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Thursday, September 29, 2005

As many times as Toddler in Chief has watched the episode "Blue goes to the Doctor," taking him in for vaccines is about as fun as scraping my knuckles along a cheese grater. Even though his pal Blue got the shot with hardly a whimper, my son screams, sobs, and projects sounds of assorted frequencies. Plus, he's two, and he just doesn't quite grasp the concept "it will hurt, but it's good for you." He can't understand why Mom and Dad hold him down while a stranger in a lab coat jabs him with large needles. It just sucks for everyone.

Yes, there's guilt from letting my kid spend a few minutes in the life of a pin cushion, but imagine the guilt if he ended up in the hospital with a preventable disease, like Hepatitis B, Diphtheria, or Measles. Giving your kid vaccines keeps them healthier. And parents who choose not to vaccinate their kids are taking unnecessary risks with their kid's health, and even their lives.

It's true that many of the diseases that we vaccinate against are rare. For example, there has been no case of Polio in the United States for more than 20 years. Still, it is prevalent in other parts of the world. Currently, there are outbreaks in Yemen and Somalia, and the World Health Organization launched a polio immunization campaign on September 13, to slow its spread.

No, my kid isn't going to Africa or the Middle East anytime in the foreseeable future, but if there is a chance--any chance--that my kid could acquire this or any other debilitating and life-threatening diseases, then I'm going for it. This goes for every possible vaccine, even if it means a few minutes of tears. One can argue that there are risks associated with vaccines and it's just not worth it, especially when the diseases are rare. But I'm not taking any chances.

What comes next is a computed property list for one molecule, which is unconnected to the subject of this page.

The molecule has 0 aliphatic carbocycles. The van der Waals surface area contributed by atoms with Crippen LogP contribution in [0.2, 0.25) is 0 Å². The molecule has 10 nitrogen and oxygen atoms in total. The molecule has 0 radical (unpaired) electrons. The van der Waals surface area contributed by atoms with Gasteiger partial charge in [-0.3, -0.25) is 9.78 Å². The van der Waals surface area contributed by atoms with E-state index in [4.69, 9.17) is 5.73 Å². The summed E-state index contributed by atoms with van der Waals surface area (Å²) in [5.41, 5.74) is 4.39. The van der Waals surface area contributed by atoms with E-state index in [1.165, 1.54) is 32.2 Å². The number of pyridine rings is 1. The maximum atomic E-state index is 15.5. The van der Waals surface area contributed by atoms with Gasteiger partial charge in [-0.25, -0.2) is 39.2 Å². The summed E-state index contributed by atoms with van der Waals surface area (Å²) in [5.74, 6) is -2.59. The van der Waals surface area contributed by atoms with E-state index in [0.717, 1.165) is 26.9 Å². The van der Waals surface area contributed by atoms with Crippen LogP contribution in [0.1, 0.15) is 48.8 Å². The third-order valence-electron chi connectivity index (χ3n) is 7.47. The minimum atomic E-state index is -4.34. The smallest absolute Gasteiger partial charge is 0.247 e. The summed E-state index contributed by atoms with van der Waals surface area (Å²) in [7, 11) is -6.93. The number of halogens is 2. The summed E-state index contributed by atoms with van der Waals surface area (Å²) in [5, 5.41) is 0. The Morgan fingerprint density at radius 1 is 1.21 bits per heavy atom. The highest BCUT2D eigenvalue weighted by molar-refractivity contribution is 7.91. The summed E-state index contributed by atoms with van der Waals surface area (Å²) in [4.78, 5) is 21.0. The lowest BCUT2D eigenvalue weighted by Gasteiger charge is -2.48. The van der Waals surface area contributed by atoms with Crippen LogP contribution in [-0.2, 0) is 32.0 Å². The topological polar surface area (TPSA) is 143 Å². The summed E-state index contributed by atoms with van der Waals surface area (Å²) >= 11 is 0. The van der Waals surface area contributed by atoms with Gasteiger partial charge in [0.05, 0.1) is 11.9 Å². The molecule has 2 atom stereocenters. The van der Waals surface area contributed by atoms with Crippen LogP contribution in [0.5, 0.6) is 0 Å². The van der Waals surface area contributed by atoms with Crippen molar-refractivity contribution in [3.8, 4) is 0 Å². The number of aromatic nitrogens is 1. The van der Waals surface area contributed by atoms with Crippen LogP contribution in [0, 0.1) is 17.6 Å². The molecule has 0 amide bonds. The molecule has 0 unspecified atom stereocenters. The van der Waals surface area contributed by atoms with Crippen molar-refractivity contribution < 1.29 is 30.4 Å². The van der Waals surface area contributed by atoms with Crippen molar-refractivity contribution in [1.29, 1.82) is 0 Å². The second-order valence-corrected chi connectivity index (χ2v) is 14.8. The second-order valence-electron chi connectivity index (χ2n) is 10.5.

Just as I slather my kid in sunscreen, use antibacterial soap, and marvel at that surface made from recycled tires that has replaced cement at the playground, I'm grateful for any advances--medical or otherwise--that keep my kid healthy and out of harm's way.

Permalink | Vaccinations | Comments (9)

Inoculations definitely serve a purpose, because tetanus and polio and meningitis are serious diseases that will mess a body up. But keeping to the “recommended” injection schedule by forcing all that serum in such a young little body is ludicrous. If your goal is to bolster your child’s immune system, you might want to wait until s/he actually has one.

When we were looking for a pediatrician, our primary criterion was an open mind toward delaying inoculations as long as possible. We did a lot of research, as all parents should, about the pros and cons of early immunization, and we decided there really wasn’t much of a need to guard against Hep B, for example, since we were reasonably certain our infant son wasn’t sharing drug needles or having unprotected sex.

We were also put off by all the heated controversy over thimerosal and its alleged association with the appalling surge in autism cases over the past ten years. We learned that thimerosal kept costs down by allowing drug companies to sell the vaccines in larger, multiple-dose vials. And now, despite years of preaching its harmlessness, Big Pharma has suddenly decided to start removing thimerosal from most vaccinations. Imagine what other policy shifts might await us.

Our older son has started preschool, so we’re listening to our pediatrician and catching up to where the AAP wants us to be. And were taking our time, because we’d rather keep our sons’ intake of ammonium sulfate, pig blood, rabbit brain, monkey kidney, fetal bovine serum, formaldehyde, monosodium glutamate, antifreeze, and washed sheep red blood cells to a minimum.

Permalink | Vaccinations | Comments (9)